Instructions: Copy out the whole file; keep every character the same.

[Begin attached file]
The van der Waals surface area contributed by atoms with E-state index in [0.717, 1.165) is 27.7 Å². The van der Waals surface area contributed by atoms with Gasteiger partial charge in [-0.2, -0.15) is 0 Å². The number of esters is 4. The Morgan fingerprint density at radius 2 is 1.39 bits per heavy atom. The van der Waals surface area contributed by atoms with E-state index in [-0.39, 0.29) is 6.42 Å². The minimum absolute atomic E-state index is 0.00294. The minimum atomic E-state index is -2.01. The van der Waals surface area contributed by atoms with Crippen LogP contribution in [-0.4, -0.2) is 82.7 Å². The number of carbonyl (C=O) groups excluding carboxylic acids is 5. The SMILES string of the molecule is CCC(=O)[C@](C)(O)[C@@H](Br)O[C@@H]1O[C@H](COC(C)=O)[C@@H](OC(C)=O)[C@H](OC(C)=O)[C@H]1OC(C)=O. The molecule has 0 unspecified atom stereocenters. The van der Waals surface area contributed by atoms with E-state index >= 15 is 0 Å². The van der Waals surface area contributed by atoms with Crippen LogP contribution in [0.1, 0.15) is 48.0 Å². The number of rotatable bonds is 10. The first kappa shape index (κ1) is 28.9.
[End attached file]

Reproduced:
The van der Waals surface area contributed by atoms with E-state index in [0.717, 1.165) is 27.7 Å². The van der Waals surface area contributed by atoms with Gasteiger partial charge in [-0.2, -0.15) is 0 Å². The number of esters is 4. The Morgan fingerprint density at radius 2 is 1.39 bits per heavy atom. The van der Waals surface area contributed by atoms with E-state index in [-0.39, 0.29) is 6.42 Å². The minimum absolute atomic E-state index is 0.00294. The minimum atomic E-state index is -2.01. The van der Waals surface area contributed by atoms with Crippen LogP contribution in [-0.4, -0.2) is 82.7 Å². The number of carbonyl (C=O) groups excluding carboxylic acids is 5. The SMILES string of the molecule is CCC(=O)[C@](C)(O)[C@@H](Br)O[C@@H]1O[C@H](COC(C)=O)[C@@H](OC(C)=O)[C@H](OC(C)=O)[C@H]1OC(C)=O. The molecule has 0 unspecified atom stereocenters. The van der Waals surface area contributed by atoms with E-state index >= 15 is 0 Å². The van der Waals surface area contributed by atoms with Crippen LogP contribution in [0.1, 0.15) is 48.0 Å². The number of rotatable bonds is 10. The first kappa shape index (κ1) is 28.9.